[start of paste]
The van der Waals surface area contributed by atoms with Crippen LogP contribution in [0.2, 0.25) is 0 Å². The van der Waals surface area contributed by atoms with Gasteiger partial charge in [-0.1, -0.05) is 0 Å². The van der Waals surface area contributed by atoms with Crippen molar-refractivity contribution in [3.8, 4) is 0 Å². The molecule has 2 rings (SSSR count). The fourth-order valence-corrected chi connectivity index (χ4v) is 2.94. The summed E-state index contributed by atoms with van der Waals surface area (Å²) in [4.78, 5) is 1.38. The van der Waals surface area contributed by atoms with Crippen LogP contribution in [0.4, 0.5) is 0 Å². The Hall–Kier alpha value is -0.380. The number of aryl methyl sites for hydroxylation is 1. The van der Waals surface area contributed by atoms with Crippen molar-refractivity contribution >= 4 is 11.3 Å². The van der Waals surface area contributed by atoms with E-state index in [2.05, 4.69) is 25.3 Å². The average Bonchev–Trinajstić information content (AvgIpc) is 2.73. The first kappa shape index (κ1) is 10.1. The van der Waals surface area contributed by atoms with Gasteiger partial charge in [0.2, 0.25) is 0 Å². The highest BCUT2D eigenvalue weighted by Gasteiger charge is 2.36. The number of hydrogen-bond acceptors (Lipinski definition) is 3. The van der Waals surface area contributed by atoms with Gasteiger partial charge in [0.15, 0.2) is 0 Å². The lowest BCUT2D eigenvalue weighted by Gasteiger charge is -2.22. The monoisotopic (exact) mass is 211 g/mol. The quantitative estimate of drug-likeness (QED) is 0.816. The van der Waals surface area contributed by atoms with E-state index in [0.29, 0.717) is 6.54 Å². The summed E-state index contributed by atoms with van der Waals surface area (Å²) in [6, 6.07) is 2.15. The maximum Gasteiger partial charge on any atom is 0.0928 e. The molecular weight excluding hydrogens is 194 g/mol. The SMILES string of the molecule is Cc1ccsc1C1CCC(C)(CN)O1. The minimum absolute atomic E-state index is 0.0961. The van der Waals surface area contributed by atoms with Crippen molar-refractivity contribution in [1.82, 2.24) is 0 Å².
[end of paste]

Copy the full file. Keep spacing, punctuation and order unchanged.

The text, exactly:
The van der Waals surface area contributed by atoms with Crippen LogP contribution in [0.2, 0.25) is 0 Å². The van der Waals surface area contributed by atoms with Gasteiger partial charge in [-0.1, -0.05) is 0 Å². The van der Waals surface area contributed by atoms with Crippen molar-refractivity contribution in [3.8, 4) is 0 Å². The molecule has 2 rings (SSSR count). The fourth-order valence-corrected chi connectivity index (χ4v) is 2.94. The summed E-state index contributed by atoms with van der Waals surface area (Å²) in [4.78, 5) is 1.38. The van der Waals surface area contributed by atoms with Crippen LogP contribution in [0.4, 0.5) is 0 Å². The Hall–Kier alpha value is -0.380. The number of aryl methyl sites for hydroxylation is 1. The van der Waals surface area contributed by atoms with Crippen molar-refractivity contribution >= 4 is 11.3 Å². The van der Waals surface area contributed by atoms with E-state index in [2.05, 4.69) is 25.3 Å². The average Bonchev–Trinajstić information content (AvgIpc) is 2.73. The first kappa shape index (κ1) is 10.1. The van der Waals surface area contributed by atoms with Gasteiger partial charge in [0.2, 0.25) is 0 Å². The highest BCUT2D eigenvalue weighted by Gasteiger charge is 2.36. The number of hydrogen-bond acceptors (Lipinski definition) is 3. The van der Waals surface area contributed by atoms with Gasteiger partial charge in [0.15, 0.2) is 0 Å². The lowest BCUT2D eigenvalue weighted by Gasteiger charge is -2.22. The monoisotopic (exact) mass is 211 g/mol. The quantitative estimate of drug-likeness (QED) is 0.816. The van der Waals surface area contributed by atoms with E-state index in [0.29, 0.717) is 6.54 Å². The summed E-state index contributed by atoms with van der Waals surface area (Å²) in [6, 6.07) is 2.15. The maximum Gasteiger partial charge on any atom is 0.0928 e. The molecular weight excluding hydrogens is 194 g/mol. The SMILES string of the molecule is Cc1ccsc1C1CCC(C)(CN)O1. The minimum absolute atomic E-state index is 0.0961. The van der Waals surface area contributed by atoms with Crippen molar-refractivity contribution in [1.82, 2.24) is 0 Å².